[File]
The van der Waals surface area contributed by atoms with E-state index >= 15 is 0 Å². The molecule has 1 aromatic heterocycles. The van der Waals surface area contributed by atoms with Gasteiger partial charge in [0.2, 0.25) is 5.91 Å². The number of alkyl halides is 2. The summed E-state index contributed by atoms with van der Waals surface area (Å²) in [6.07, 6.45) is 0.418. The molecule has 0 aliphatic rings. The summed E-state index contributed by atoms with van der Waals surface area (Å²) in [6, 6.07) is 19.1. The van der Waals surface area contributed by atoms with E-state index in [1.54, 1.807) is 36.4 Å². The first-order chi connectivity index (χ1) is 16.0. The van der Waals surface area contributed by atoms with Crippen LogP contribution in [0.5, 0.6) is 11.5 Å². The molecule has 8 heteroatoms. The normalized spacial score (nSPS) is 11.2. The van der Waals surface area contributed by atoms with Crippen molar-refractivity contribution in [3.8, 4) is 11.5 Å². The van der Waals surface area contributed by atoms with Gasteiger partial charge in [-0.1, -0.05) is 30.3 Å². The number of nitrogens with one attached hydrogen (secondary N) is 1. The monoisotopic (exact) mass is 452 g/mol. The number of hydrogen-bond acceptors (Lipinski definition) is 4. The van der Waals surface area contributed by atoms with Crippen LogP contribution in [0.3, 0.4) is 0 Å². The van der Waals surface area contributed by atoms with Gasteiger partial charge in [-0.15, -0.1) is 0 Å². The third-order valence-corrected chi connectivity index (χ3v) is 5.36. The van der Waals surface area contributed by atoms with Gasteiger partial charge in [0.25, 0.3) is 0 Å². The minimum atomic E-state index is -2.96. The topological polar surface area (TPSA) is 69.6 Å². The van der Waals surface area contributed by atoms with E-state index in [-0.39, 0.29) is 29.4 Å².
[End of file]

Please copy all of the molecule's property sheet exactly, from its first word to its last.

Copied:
The van der Waals surface area contributed by atoms with E-state index >= 15 is 0 Å². The molecule has 1 aromatic heterocycles. The van der Waals surface area contributed by atoms with Gasteiger partial charge in [0.2, 0.25) is 5.91 Å². The number of alkyl halides is 2. The summed E-state index contributed by atoms with van der Waals surface area (Å²) in [6.07, 6.45) is 0.418. The molecule has 0 aliphatic rings. The summed E-state index contributed by atoms with van der Waals surface area (Å²) in [6, 6.07) is 19.1. The van der Waals surface area contributed by atoms with E-state index in [1.54, 1.807) is 36.4 Å². The first-order chi connectivity index (χ1) is 16.0. The van der Waals surface area contributed by atoms with Crippen LogP contribution in [0.5, 0.6) is 11.5 Å². The molecule has 8 heteroatoms. The normalized spacial score (nSPS) is 11.2. The van der Waals surface area contributed by atoms with Crippen molar-refractivity contribution in [3.8, 4) is 11.5 Å². The van der Waals surface area contributed by atoms with Gasteiger partial charge in [-0.1, -0.05) is 30.3 Å². The number of nitrogens with one attached hydrogen (secondary N) is 1. The monoisotopic (exact) mass is 452 g/mol. The number of hydrogen-bond acceptors (Lipinski definition) is 4. The van der Waals surface area contributed by atoms with Crippen LogP contribution in [0.3, 0.4) is 0 Å². The van der Waals surface area contributed by atoms with Gasteiger partial charge in [-0.15, -0.1) is 0 Å². The third-order valence-corrected chi connectivity index (χ3v) is 5.36. The van der Waals surface area contributed by atoms with Gasteiger partial charge in [0.25, 0.3) is 0 Å². The minimum atomic E-state index is -2.96. The topological polar surface area (TPSA) is 69.6 Å². The van der Waals surface area contributed by atoms with E-state index in [-0.39, 0.29) is 29.4 Å².